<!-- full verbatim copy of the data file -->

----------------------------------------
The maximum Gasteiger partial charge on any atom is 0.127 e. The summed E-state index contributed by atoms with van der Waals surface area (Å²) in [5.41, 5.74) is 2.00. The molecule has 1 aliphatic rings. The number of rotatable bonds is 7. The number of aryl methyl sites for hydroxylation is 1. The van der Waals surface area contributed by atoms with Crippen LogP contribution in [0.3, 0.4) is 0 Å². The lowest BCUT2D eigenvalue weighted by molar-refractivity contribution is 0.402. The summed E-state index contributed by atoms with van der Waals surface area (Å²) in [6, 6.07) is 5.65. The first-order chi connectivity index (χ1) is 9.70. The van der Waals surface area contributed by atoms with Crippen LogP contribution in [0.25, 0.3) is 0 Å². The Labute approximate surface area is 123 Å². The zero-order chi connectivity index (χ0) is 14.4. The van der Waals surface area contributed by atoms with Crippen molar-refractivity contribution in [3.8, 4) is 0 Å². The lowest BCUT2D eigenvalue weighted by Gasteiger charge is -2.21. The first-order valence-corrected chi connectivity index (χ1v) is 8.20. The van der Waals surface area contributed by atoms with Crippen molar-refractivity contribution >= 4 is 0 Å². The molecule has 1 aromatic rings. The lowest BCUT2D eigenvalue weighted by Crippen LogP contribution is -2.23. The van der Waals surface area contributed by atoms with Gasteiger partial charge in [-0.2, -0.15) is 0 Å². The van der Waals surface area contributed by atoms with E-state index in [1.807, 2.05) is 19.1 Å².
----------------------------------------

The maximum Gasteiger partial charge on any atom is 0.127 e. The summed E-state index contributed by atoms with van der Waals surface area (Å²) in [5.41, 5.74) is 2.00. The molecule has 1 aliphatic rings. The number of rotatable bonds is 7. The number of aryl methyl sites for hydroxylation is 1. The van der Waals surface area contributed by atoms with Crippen LogP contribution in [0.3, 0.4) is 0 Å². The lowest BCUT2D eigenvalue weighted by molar-refractivity contribution is 0.402. The summed E-state index contributed by atoms with van der Waals surface area (Å²) in [6, 6.07) is 5.65. The first-order chi connectivity index (χ1) is 9.70. The van der Waals surface area contributed by atoms with Crippen LogP contribution in [0.25, 0.3) is 0 Å². The Labute approximate surface area is 123 Å². The zero-order chi connectivity index (χ0) is 14.4. The van der Waals surface area contributed by atoms with Crippen molar-refractivity contribution in [3.8, 4) is 0 Å². The lowest BCUT2D eigenvalue weighted by Gasteiger charge is -2.21. The first-order valence-corrected chi connectivity index (χ1v) is 8.20. The van der Waals surface area contributed by atoms with Crippen molar-refractivity contribution >= 4 is 0 Å². The molecule has 1 aromatic rings. The lowest BCUT2D eigenvalue weighted by Crippen LogP contribution is -2.23. The van der Waals surface area contributed by atoms with Gasteiger partial charge in [-0.2, -0.15) is 0 Å². The van der Waals surface area contributed by atoms with E-state index in [1.807, 2.05) is 19.1 Å².